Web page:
This page provides you with information about the 2022 ACS program. The ACS asks for information about your Code compliance frameworks, breach and complaints reporting and monitoring, as well as your organisation’s overall culture of compliance and examples of good practice. The 2022 ACS covers the period from January to end-December 2022.

2022 ACS Documents

Please click on the below links to access:

Your organisation has received an individual email with the link and password for portal access.

2022 ACS Live Webinar

To watch a recording of the 2022 ACS Live Webinar click here

To view a copy of the presentation click here

ACS Frequently Asked Questions

The ACS is due by 31 March 2023.

Contact us early to discuss it. We believe there is sufficient time to complete the ACS by the due date, given it has been available since December 2022, but we acknowledge that sometimes things happen that cause issues and delays.

If there is a good reason you cannot complete it by the due date, please contact us at [email protected] as soon as you can. Do not leave it to the last minute.

Yes, all Code subscribers must complete the ACS.

The IDR Data Reporting Handbook is available on ASIC’s website.

Part D of the Annual Compliance Statement asks for information about complaints. The categorisation for complaints has been aligned to ASIC’s Data Reporting requirements published in March 2022.

Following discussions with Steadfast we confirm the CCX360 system aligns with the IBCCC’s Breach Data Detail Report.

If you have any queries about using the CCX360 system, please contact [email protected].

Whether resolution of a breach was immediate or drawn out, it was a breach. As such, you must report it.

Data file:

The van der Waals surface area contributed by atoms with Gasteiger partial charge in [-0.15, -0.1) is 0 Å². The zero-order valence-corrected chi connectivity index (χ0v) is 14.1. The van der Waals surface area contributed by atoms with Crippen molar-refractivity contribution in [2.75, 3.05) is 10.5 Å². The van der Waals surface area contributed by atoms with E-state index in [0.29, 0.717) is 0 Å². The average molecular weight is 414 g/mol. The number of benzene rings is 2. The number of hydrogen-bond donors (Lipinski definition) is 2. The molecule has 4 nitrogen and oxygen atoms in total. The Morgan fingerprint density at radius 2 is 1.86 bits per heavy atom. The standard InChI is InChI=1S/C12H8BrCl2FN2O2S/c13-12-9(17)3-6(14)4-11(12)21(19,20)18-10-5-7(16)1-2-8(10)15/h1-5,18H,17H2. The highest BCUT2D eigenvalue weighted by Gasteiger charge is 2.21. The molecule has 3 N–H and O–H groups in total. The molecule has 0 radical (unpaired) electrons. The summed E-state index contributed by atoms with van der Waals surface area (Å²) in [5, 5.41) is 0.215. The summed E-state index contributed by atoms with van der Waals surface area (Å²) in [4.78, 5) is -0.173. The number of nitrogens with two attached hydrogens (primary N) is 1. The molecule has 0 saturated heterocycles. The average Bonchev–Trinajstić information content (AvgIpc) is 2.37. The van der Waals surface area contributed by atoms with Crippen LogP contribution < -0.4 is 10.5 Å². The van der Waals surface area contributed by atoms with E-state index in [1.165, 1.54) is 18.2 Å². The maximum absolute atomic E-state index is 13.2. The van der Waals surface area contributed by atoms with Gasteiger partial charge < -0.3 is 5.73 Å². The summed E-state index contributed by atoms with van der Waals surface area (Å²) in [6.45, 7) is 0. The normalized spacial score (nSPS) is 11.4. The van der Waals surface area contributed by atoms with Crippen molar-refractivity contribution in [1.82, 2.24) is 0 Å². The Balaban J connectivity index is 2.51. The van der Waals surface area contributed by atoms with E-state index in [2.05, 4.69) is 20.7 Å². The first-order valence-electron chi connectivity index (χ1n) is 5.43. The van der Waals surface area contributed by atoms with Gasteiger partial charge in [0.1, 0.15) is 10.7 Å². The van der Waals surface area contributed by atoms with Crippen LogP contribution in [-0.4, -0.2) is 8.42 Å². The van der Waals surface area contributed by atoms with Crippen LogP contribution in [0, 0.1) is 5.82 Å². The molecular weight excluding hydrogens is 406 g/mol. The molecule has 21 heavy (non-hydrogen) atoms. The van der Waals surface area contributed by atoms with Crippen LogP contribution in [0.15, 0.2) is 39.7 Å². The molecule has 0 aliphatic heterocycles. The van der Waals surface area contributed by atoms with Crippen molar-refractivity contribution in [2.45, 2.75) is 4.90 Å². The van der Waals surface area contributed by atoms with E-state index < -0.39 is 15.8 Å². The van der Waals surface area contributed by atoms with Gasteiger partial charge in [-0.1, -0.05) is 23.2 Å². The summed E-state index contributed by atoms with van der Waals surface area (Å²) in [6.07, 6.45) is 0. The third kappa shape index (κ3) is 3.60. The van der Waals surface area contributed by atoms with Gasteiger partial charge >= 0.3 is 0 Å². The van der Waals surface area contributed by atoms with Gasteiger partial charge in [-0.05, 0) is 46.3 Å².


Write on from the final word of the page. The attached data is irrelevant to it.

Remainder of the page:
Your staff, including agents and representatives, must report a breach or potential breach of the Code to your relevant compliance department within five days of discovery (Section 8.2(a)(iv)(B) of the 2022 Code).

Reporting Code breaches has a range of benefits, both to the organisation and the industry.

It helps identify compliance risks, trends and issues. It allows us to understand the nature of breaches and offer targeted guidance and examples to help subscribers improve.

Along with information about the resolution, it can help other brokers with their practices.

Use the Breach Data Report to track the incident and the steps to remedy the breach, including short-term and long-term actions.

The 2014 and 2022 Codes are different.

When reporting a breach, consider when the breach occurred and whether it relates more clearly to a specific section in one of the Codes.

We encourage you to use your discretion when considering breaches of both the 2014 and 2022 Codes.

If the 2022 Code has a clearer obligation, but the breach occurred before 1 November 2022, it is fine to report it against the 2022 Code.

The 2014 Code does not have specific Service Standard for issuing renewal notices. But it can be considered a breach of:

We note that before the 2022 Code, there was no consistent approach for reporting renewal notices issued late.

We recommend reporting this breach against Section 7.2(a) of the 2022 Code (policy renewal). But make note in the comments that the conduct occurred before 1 November 2022.

It depends on the root cause.

Identify what the root cause of the breach is. Was it one broker who sent the renewal notices late to multiple clients because of a manual error?

If it was, this would be considered one Code breach that affected multiple clients.